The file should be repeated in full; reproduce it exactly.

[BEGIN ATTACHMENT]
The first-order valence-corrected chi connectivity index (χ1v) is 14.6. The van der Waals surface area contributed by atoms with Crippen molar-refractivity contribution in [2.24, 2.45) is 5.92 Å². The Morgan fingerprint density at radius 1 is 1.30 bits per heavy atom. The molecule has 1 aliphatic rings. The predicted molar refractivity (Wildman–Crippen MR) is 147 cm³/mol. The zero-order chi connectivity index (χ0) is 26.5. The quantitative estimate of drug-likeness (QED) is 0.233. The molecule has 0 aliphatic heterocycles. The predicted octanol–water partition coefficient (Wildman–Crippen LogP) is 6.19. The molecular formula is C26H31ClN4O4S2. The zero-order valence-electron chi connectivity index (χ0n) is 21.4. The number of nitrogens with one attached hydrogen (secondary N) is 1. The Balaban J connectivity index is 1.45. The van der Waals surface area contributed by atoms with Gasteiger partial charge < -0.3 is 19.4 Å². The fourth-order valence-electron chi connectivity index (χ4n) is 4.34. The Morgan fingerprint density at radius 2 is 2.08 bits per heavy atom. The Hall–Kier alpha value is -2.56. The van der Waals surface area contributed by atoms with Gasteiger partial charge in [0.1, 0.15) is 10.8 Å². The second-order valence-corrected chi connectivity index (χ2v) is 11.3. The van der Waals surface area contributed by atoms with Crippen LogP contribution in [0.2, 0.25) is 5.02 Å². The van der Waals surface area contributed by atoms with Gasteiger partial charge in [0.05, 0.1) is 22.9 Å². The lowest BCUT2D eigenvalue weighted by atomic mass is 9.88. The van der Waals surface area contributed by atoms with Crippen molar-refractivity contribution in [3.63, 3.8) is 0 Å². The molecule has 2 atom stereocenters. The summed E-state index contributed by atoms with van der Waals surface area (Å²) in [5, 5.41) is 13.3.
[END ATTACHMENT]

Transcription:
The first-order valence-corrected chi connectivity index (χ1v) is 14.6. The van der Waals surface area contributed by atoms with Crippen molar-refractivity contribution in [2.24, 2.45) is 5.92 Å². The Morgan fingerprint density at radius 1 is 1.30 bits per heavy atom. The molecule has 1 aliphatic rings. The predicted molar refractivity (Wildman–Crippen MR) is 147 cm³/mol. The zero-order chi connectivity index (χ0) is 26.5. The quantitative estimate of drug-likeness (QED) is 0.233. The molecule has 0 aliphatic heterocycles. The predicted octanol–water partition coefficient (Wildman–Crippen LogP) is 6.19. The molecular formula is C26H31ClN4O4S2. The zero-order valence-electron chi connectivity index (χ0n) is 21.4. The number of nitrogens with one attached hydrogen (secondary N) is 1. The Balaban J connectivity index is 1.45. The van der Waals surface area contributed by atoms with Gasteiger partial charge < -0.3 is 19.4 Å². The fourth-order valence-electron chi connectivity index (χ4n) is 4.34. The Morgan fingerprint density at radius 2 is 2.08 bits per heavy atom. The Hall–Kier alpha value is -2.56. The van der Waals surface area contributed by atoms with Gasteiger partial charge in [0.1, 0.15) is 10.8 Å². The second-order valence-corrected chi connectivity index (χ2v) is 11.3. The van der Waals surface area contributed by atoms with Crippen LogP contribution in [0.2, 0.25) is 5.02 Å². The van der Waals surface area contributed by atoms with Gasteiger partial charge in [0.05, 0.1) is 22.9 Å². The lowest BCUT2D eigenvalue weighted by atomic mass is 9.88. The van der Waals surface area contributed by atoms with Crippen molar-refractivity contribution in [3.63, 3.8) is 0 Å². The molecule has 2 atom stereocenters. The summed E-state index contributed by atoms with van der Waals surface area (Å²) in [5, 5.41) is 13.3.